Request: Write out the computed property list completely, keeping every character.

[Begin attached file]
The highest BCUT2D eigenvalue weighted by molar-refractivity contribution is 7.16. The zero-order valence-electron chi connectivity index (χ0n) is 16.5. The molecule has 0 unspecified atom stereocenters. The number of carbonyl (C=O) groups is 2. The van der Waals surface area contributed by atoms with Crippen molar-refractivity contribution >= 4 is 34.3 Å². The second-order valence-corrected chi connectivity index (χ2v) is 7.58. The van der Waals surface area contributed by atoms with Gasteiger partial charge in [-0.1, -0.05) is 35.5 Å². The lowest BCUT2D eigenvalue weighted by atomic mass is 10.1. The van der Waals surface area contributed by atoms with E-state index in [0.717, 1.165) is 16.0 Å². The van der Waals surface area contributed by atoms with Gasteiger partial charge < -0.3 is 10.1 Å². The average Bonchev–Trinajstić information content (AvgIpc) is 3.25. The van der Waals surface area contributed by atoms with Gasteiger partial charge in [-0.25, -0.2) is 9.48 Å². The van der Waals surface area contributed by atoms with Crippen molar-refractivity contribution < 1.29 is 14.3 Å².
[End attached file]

The highest BCUT2D eigenvalue weighted by molar-refractivity contribution is 7.16. The zero-order valence-electron chi connectivity index (χ0n) is 16.5. The molecule has 0 unspecified atom stereocenters. The number of carbonyl (C=O) groups is 2. The van der Waals surface area contributed by atoms with Crippen molar-refractivity contribution >= 4 is 34.3 Å². The second-order valence-corrected chi connectivity index (χ2v) is 7.58. The van der Waals surface area contributed by atoms with Gasteiger partial charge in [-0.1, -0.05) is 35.5 Å². The lowest BCUT2D eigenvalue weighted by atomic mass is 10.1. The van der Waals surface area contributed by atoms with E-state index in [0.717, 1.165) is 16.0 Å². The van der Waals surface area contributed by atoms with Gasteiger partial charge < -0.3 is 10.1 Å². The average Bonchev–Trinajstić information content (AvgIpc) is 3.25. The van der Waals surface area contributed by atoms with Gasteiger partial charge in [-0.25, -0.2) is 9.48 Å². The van der Waals surface area contributed by atoms with Crippen molar-refractivity contribution < 1.29 is 14.3 Å².